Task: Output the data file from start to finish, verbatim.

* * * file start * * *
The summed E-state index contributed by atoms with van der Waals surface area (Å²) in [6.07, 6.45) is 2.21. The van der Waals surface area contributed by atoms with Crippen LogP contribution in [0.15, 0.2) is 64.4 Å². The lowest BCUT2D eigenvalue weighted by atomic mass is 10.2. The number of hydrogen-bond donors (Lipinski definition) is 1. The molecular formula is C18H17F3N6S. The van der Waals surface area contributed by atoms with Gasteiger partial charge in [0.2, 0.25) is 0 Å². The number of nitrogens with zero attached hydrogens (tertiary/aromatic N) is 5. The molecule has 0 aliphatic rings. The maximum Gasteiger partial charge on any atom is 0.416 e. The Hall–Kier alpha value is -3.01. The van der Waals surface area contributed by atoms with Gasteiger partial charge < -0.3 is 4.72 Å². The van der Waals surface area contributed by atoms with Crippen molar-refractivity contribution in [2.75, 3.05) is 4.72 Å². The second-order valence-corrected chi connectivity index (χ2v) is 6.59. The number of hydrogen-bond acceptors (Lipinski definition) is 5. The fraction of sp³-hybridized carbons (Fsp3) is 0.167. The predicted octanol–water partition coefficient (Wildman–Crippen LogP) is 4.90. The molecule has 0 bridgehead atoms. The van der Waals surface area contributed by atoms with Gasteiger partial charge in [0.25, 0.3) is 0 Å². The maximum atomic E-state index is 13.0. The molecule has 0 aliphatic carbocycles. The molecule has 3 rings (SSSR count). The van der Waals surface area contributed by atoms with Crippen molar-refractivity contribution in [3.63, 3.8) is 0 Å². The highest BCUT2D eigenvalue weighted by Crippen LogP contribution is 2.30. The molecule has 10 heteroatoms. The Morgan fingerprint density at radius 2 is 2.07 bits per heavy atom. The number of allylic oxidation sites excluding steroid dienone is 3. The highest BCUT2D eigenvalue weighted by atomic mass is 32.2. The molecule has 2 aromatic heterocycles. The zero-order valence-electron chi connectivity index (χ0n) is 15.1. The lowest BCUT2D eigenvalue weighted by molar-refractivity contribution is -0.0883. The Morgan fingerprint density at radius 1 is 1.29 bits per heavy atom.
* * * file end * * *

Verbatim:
The summed E-state index contributed by atoms with van der Waals surface area (Å²) in [6.07, 6.45) is 2.21. The van der Waals surface area contributed by atoms with Crippen LogP contribution in [0.15, 0.2) is 64.4 Å². The lowest BCUT2D eigenvalue weighted by atomic mass is 10.2. The number of hydrogen-bond donors (Lipinski definition) is 1. The molecular formula is C18H17F3N6S. The van der Waals surface area contributed by atoms with Gasteiger partial charge in [0.2, 0.25) is 0 Å². The number of nitrogens with zero attached hydrogens (tertiary/aromatic N) is 5. The molecule has 0 aliphatic rings. The maximum Gasteiger partial charge on any atom is 0.416 e. The Hall–Kier alpha value is -3.01. The van der Waals surface area contributed by atoms with Gasteiger partial charge < -0.3 is 4.72 Å². The van der Waals surface area contributed by atoms with Crippen molar-refractivity contribution in [2.75, 3.05) is 4.72 Å². The second-order valence-corrected chi connectivity index (χ2v) is 6.59. The number of hydrogen-bond acceptors (Lipinski definition) is 5. The fraction of sp³-hybridized carbons (Fsp3) is 0.167. The predicted octanol–water partition coefficient (Wildman–Crippen LogP) is 4.90. The molecule has 0 bridgehead atoms. The van der Waals surface area contributed by atoms with Gasteiger partial charge in [0.25, 0.3) is 0 Å². The maximum atomic E-state index is 13.0. The molecule has 0 aliphatic carbocycles. The molecule has 3 rings (SSSR count). The van der Waals surface area contributed by atoms with Crippen molar-refractivity contribution in [3.63, 3.8) is 0 Å². The highest BCUT2D eigenvalue weighted by Crippen LogP contribution is 2.30. The molecule has 10 heteroatoms. The Morgan fingerprint density at radius 2 is 2.07 bits per heavy atom. The number of allylic oxidation sites excluding steroid dienone is 3. The highest BCUT2D eigenvalue weighted by atomic mass is 32.2. The molecule has 2 aromatic heterocycles. The zero-order valence-electron chi connectivity index (χ0n) is 15.1. The lowest BCUT2D eigenvalue weighted by molar-refractivity contribution is -0.0883. The Morgan fingerprint density at radius 1 is 1.29 bits per heavy atom.